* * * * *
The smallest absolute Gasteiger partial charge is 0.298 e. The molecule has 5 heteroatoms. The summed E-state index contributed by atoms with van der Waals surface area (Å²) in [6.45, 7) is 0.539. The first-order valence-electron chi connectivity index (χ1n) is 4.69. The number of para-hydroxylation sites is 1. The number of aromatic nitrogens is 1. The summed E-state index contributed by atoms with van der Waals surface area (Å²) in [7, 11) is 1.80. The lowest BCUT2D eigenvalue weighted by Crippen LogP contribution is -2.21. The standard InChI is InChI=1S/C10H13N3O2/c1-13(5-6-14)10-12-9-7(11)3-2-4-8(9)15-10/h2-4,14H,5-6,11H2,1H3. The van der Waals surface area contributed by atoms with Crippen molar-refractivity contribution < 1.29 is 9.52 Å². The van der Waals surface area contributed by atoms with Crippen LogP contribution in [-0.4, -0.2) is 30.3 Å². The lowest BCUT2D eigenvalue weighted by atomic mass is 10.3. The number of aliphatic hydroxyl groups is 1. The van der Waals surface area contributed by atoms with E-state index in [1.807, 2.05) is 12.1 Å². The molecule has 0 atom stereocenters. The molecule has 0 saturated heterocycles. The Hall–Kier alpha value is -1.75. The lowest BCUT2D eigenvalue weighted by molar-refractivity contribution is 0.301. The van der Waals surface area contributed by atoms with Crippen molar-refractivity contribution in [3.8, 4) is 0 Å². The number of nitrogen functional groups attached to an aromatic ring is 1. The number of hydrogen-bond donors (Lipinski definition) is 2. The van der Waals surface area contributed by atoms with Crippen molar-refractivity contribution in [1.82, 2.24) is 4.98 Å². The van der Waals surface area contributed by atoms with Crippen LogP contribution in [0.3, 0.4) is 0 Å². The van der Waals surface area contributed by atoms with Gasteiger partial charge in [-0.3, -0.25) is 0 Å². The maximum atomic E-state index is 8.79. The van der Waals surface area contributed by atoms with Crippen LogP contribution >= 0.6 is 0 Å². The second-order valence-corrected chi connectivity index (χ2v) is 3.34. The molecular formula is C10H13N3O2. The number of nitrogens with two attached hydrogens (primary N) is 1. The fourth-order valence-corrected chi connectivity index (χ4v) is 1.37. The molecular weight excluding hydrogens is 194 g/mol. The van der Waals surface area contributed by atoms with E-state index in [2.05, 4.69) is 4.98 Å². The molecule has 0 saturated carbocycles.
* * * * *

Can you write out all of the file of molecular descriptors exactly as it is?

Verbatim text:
The smallest absolute Gasteiger partial charge is 0.298 e. The molecule has 5 heteroatoms. The summed E-state index contributed by atoms with van der Waals surface area (Å²) in [6.45, 7) is 0.539. The first-order valence-electron chi connectivity index (χ1n) is 4.69. The number of para-hydroxylation sites is 1. The number of aromatic nitrogens is 1. The summed E-state index contributed by atoms with van der Waals surface area (Å²) in [7, 11) is 1.80. The lowest BCUT2D eigenvalue weighted by Crippen LogP contribution is -2.21. The standard InChI is InChI=1S/C10H13N3O2/c1-13(5-6-14)10-12-9-7(11)3-2-4-8(9)15-10/h2-4,14H,5-6,11H2,1H3. The van der Waals surface area contributed by atoms with Crippen molar-refractivity contribution < 1.29 is 9.52 Å². The van der Waals surface area contributed by atoms with Crippen LogP contribution in [-0.4, -0.2) is 30.3 Å². The lowest BCUT2D eigenvalue weighted by atomic mass is 10.3. The number of aliphatic hydroxyl groups is 1. The van der Waals surface area contributed by atoms with E-state index in [1.807, 2.05) is 12.1 Å². The molecule has 0 atom stereocenters. The molecule has 0 saturated heterocycles. The Hall–Kier alpha value is -1.75. The lowest BCUT2D eigenvalue weighted by molar-refractivity contribution is 0.301. The van der Waals surface area contributed by atoms with Crippen molar-refractivity contribution in [3.8, 4) is 0 Å². The number of nitrogen functional groups attached to an aromatic ring is 1. The number of hydrogen-bond donors (Lipinski definition) is 2. The van der Waals surface area contributed by atoms with Crippen molar-refractivity contribution in [1.82, 2.24) is 4.98 Å². The van der Waals surface area contributed by atoms with Crippen LogP contribution in [0.3, 0.4) is 0 Å². The van der Waals surface area contributed by atoms with Gasteiger partial charge in [-0.3, -0.25) is 0 Å². The maximum atomic E-state index is 8.79. The van der Waals surface area contributed by atoms with Crippen LogP contribution >= 0.6 is 0 Å². The second-order valence-corrected chi connectivity index (χ2v) is 3.34. The molecular formula is C10H13N3O2. The number of nitrogens with two attached hydrogens (primary N) is 1. The fourth-order valence-corrected chi connectivity index (χ4v) is 1.37. The molecular weight excluding hydrogens is 194 g/mol. The van der Waals surface area contributed by atoms with E-state index in [2.05, 4.69) is 4.98 Å². The molecule has 0 saturated carbocycles.